I'm taking care of a 20-year-old Bosnian immigrant named Slobo Trbanik, who was brought in to our hospital a few days ago by his worried mother.
Slobo was injured back in his native Bosnia-Hergezovina a little over ten years ago, when he was a young child: he stepped on a land mine; it nearly blew him in half. He suffered catastrophic injuries that rendered him paralyzed from the waist on down. He uses crutches and braces to get around.
The reason Slobo was in our hospital was because he was suffering from a high fever of 103.5 degrees and severe abdominal pain: he was quickly going into a state of shock. Tests revealed an inflamed appendix.
Slobo was rushed directly into surgery. The appendix, about ready to burst, was successfully removed.
Now Slobo is resting comfortably in the Intensive Care Unit, where he is closely being monitored and cared for.
Slobo is a congenial young man with a gentle personality. Even though life has been hard for him so far, he finds reason to smile every day: he loves, appreciates, lives life to the full.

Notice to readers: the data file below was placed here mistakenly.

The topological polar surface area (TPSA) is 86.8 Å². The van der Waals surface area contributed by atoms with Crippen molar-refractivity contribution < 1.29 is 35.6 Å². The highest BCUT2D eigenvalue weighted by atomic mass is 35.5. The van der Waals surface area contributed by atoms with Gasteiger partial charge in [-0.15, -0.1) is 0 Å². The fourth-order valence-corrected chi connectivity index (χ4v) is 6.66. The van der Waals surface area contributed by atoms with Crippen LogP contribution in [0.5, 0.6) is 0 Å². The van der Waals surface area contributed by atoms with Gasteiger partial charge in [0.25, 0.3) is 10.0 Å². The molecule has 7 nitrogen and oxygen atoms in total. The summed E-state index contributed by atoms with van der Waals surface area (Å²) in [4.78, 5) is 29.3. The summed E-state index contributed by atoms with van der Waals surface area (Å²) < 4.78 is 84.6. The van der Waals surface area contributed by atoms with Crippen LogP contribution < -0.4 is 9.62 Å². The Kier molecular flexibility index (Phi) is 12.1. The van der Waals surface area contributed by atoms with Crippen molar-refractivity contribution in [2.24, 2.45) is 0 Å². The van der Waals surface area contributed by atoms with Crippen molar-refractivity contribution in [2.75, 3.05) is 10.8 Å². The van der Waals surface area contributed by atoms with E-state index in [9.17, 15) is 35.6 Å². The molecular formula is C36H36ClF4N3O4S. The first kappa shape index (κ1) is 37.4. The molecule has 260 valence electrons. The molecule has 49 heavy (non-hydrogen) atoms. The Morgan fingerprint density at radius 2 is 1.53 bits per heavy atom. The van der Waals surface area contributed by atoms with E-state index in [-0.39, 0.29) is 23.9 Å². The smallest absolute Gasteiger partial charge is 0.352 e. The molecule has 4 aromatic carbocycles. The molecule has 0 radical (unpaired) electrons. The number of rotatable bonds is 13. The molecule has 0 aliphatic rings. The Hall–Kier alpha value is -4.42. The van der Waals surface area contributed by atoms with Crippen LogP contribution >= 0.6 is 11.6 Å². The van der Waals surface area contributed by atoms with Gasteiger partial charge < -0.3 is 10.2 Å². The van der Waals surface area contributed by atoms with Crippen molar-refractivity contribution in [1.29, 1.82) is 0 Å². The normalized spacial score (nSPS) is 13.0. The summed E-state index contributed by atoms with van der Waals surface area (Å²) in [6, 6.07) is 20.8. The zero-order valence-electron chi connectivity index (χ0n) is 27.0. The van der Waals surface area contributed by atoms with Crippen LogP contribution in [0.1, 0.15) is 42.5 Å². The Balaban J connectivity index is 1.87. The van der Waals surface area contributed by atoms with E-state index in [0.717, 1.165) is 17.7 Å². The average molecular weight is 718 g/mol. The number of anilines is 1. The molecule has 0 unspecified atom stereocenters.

Slobo and his mother, Veruca, immigrated to the United States of America a few short years ago. Both still speak very little in the way of English (but are able to communicate through one of our nurses, Magda Vidravitch, who came from Bosnia herself 10 years ago); they are able to make their wants/needs known through pantomiming or by utilizing facial expressions.
Both Slobo and Veruca are very nice people.
I find Slobo Trbanik to be a very pleasant young man; taking care of him has been nothing but a joy. He has not complained once, even when we have to stick another needle into him or insert another tube; everything is answered politely, with a soft, "Yes, ma'am" or "No, ma'am".
I wish all of my patients were like Slobo Trbanik! My job would be a heck of a lot easier, that is for darn sure!
~Written by Jane E. Doe, R.N., Nashville, Tennessee. :)